|Publication number||US2047152 A|
|Publication date||Jul 7, 1936|
|Filing date||Oct 22, 1932|
|Priority date||Oct 22, 1932|
|Publication number||US 2047152 A, US 2047152A, US-A-2047152, US2047152 A, US2047152A|
|Inventors||Mitchell Donald H|
|Original Assignee||Galvin Mfg Corp|
|Export Citation||BiBTeX, EndNote, RefMan|
|Referenced by (51), Classifications (8)|
|External Links: USPTO, USPTO Assignment, Espacenet|
Patented July .7, 1936 AUTOMOBILE RADIO CABLE Donald H.T Mitchell, chicago, nl., assignor to' Galvin Manufacturing Corporation, Chicago,
Ill., a corporation of Illinois Application October 22, 1932, Serial No. 639,082
My invention relates in general to automobile radios and more in particular to an improved type of cable adapted for connecting various portions of the apparatus employed in an automobile radio.
One of the greatest difficulties in installing an automobile radio satisfactorily is the elimination of interference due to motor pickup and the like.
This interference is found to affect the various cablesl connecting the various portions of the apparatus as, for example, the cables connecting the remote control, power cables, antenna cables, and the like.
The principal object of my present invention is the provision of improved cable adapted for use in an automobile radio.
` Another object is the provision of improved means of eliminating interference in such a radio. Another object is the provision of improved shielding means for such a cable.
Another object is the provision of such a cable adapted for carrying a single lead or va plurality of leads, as may be necessary by the requirements in a particular installation.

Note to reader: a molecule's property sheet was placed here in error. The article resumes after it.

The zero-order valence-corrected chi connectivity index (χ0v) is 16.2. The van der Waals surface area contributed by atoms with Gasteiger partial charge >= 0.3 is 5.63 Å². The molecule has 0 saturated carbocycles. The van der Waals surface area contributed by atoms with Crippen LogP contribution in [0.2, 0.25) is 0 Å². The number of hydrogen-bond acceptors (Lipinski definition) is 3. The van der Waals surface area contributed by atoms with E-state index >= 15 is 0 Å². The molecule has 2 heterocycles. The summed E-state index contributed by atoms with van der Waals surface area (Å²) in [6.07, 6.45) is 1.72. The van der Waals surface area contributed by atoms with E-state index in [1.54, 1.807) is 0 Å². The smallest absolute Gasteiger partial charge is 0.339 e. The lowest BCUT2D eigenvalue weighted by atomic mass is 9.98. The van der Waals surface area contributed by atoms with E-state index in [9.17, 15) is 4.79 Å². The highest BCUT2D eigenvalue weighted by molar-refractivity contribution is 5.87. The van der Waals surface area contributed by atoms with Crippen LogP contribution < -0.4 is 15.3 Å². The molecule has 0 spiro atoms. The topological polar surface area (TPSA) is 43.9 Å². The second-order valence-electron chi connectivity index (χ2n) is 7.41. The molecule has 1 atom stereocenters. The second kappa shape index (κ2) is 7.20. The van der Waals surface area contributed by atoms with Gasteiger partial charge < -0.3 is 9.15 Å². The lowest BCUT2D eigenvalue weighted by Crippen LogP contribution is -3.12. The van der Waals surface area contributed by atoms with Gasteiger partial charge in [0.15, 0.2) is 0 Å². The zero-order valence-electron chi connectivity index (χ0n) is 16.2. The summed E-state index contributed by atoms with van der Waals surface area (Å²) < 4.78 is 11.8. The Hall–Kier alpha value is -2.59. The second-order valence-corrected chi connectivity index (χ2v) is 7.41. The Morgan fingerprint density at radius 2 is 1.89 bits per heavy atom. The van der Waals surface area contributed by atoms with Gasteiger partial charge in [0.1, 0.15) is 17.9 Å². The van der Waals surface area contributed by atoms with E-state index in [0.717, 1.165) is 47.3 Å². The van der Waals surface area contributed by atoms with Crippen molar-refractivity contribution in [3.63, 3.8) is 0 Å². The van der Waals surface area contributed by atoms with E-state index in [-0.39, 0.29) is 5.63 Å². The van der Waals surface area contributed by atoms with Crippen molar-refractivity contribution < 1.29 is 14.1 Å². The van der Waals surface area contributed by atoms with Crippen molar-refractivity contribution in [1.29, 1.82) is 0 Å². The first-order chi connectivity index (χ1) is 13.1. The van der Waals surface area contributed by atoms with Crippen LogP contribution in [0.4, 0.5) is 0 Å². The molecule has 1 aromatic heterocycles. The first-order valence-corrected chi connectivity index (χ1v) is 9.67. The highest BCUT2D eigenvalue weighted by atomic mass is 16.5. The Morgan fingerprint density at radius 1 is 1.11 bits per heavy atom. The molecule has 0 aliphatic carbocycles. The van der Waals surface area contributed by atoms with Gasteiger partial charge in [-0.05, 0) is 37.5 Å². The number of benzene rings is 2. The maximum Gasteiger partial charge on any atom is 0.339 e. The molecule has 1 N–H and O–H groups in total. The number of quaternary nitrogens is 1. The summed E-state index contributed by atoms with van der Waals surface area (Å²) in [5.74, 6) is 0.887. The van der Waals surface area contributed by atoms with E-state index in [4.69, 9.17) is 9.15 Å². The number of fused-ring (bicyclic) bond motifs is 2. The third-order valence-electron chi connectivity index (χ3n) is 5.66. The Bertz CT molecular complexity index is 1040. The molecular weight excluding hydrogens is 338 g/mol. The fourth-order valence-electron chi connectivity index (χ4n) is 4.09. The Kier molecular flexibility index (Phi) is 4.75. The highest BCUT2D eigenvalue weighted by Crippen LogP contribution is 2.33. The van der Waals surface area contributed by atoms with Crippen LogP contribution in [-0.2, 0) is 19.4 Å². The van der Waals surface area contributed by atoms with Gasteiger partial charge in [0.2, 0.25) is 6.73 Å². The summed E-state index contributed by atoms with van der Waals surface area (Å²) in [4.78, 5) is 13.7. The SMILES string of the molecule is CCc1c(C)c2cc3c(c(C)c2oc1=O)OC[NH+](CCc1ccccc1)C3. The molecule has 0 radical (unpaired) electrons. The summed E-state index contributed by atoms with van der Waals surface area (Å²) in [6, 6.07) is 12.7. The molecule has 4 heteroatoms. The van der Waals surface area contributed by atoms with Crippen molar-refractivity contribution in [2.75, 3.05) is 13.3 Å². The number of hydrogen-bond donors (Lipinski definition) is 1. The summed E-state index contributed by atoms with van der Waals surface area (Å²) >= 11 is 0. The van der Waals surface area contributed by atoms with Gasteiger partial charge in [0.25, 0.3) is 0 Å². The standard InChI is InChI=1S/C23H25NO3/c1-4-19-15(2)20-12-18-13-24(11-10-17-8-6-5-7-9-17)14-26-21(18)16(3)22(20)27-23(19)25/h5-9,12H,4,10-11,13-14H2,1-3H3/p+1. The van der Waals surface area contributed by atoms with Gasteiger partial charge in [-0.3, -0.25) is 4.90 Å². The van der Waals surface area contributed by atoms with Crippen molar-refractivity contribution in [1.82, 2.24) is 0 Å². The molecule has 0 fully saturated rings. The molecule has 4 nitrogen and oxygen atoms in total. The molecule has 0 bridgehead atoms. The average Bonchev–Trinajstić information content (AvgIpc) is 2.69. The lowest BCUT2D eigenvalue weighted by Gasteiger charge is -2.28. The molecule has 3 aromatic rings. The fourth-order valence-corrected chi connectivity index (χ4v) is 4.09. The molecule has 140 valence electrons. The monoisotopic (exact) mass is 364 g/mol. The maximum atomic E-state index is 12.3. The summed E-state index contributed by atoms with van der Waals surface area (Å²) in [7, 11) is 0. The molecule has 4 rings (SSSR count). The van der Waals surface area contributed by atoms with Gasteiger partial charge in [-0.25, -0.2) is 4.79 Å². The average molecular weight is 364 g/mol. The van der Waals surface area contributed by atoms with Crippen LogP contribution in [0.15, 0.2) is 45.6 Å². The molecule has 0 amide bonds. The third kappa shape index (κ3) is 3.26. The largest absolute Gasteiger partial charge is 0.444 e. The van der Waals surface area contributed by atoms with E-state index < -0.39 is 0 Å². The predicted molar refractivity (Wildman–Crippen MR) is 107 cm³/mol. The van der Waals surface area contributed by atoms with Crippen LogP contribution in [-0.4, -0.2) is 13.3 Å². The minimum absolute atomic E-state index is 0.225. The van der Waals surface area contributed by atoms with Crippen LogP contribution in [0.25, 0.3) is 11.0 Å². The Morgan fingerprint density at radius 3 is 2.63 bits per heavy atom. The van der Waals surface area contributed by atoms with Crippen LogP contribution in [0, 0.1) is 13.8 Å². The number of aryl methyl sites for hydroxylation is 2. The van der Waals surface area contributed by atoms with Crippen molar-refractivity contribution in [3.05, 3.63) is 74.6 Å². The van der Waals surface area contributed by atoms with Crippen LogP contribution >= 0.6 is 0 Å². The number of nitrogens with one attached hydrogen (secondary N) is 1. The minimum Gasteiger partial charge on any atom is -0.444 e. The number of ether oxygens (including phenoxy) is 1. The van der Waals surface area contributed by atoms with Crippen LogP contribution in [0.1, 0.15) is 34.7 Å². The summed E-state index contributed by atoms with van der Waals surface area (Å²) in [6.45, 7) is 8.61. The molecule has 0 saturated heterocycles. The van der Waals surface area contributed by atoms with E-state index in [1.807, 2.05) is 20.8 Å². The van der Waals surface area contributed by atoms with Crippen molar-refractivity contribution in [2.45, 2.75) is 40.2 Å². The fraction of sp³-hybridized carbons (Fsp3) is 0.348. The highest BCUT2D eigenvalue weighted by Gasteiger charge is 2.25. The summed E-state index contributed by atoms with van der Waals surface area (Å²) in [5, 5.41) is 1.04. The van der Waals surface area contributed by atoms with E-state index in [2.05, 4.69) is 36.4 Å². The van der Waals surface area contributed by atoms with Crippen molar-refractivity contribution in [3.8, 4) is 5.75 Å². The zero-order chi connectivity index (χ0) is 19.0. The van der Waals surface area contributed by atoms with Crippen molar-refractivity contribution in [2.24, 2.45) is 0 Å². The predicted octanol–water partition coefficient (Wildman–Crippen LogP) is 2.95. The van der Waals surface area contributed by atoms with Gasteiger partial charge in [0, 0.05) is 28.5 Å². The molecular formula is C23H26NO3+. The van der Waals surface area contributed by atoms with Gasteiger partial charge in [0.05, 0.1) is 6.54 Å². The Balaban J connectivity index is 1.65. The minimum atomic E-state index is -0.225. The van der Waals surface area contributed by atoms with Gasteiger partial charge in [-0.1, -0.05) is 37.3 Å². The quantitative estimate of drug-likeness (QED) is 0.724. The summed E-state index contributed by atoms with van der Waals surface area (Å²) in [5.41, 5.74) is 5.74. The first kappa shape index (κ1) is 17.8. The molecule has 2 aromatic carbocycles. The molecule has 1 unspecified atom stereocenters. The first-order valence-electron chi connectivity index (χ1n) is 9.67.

In accordance with the general features of the invention, I provide a relatively high inductance, preferably by inductively winding the lead wire about an insulating core. and
provide a suitably insulated shield around the inductance, thus providing a balancing capacity effect. I have found, by the'use of the inductance and capacity distributed substantially over the length of the cable and properly designed to suit particular conditions, the 'current which is normal to the lead wire will not be appreciably aifected but ally stray current such as those produced by the motor ignition will be effectively prevented from entering the radio set. The shielding preferably consists of a flexible braided metallic sheath. In one method of applying this sheath, I employ a double layer of shielding material separated throughout the length of the cable by insulating material, but electrically and magnetically connected at o ne end thereof.
`Other objects and features of the invention will be apparent from a consideration of the fol'- lcwing detailed description taken with the accompanying drawing, wherein Fig. 1 is an elevational view of one form of ca- Fig. 3 is a sectional view taken of Fig. 2;
on the line 3-3 Figs. 4 -and 5 are views similar to Figs. 2 and 3, but showing a modification employing double shielding;
Fig. 6 is an elevational view partly broken away to conserve space showing stlll another form 5 which the cable may take;
Fig- 7 is an enlarged fragmentary view with the different layers broken away to show their relationship; and